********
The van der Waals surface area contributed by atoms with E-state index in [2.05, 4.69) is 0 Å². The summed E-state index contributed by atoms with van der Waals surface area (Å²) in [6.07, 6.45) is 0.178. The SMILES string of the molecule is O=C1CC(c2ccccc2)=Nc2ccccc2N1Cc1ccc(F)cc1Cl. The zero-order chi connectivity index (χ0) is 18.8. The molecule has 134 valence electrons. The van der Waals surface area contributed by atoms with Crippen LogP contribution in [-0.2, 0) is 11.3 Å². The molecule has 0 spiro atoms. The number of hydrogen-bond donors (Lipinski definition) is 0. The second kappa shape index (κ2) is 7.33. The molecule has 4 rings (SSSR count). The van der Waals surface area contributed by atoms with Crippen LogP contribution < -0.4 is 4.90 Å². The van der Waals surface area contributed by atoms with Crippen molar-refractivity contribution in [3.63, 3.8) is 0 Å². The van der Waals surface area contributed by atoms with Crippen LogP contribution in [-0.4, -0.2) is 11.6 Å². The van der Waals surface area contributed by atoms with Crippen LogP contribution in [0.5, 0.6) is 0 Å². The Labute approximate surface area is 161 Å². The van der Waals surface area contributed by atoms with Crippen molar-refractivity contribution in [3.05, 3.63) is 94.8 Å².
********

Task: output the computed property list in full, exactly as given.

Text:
The van der Waals surface area contributed by atoms with E-state index in [2.05, 4.69) is 0 Å². The summed E-state index contributed by atoms with van der Waals surface area (Å²) in [6.07, 6.45) is 0.178. The SMILES string of the molecule is O=C1CC(c2ccccc2)=Nc2ccccc2N1Cc1ccc(F)cc1Cl. The zero-order chi connectivity index (χ0) is 18.8. The molecule has 134 valence electrons. The van der Waals surface area contributed by atoms with Crippen LogP contribution in [-0.2, 0) is 11.3 Å². The molecule has 0 spiro atoms. The number of hydrogen-bond donors (Lipinski definition) is 0. The second kappa shape index (κ2) is 7.33. The molecule has 4 rings (SSSR count). The van der Waals surface area contributed by atoms with Crippen LogP contribution < -0.4 is 4.90 Å². The van der Waals surface area contributed by atoms with Crippen molar-refractivity contribution in [3.63, 3.8) is 0 Å². The van der Waals surface area contributed by atoms with Crippen LogP contribution in [-0.4, -0.2) is 11.6 Å². The van der Waals surface area contributed by atoms with Crippen LogP contribution in [0.5, 0.6) is 0 Å². The Labute approximate surface area is 161 Å². The van der Waals surface area contributed by atoms with Crippen molar-refractivity contribution in [3.05, 3.63) is 94.8 Å².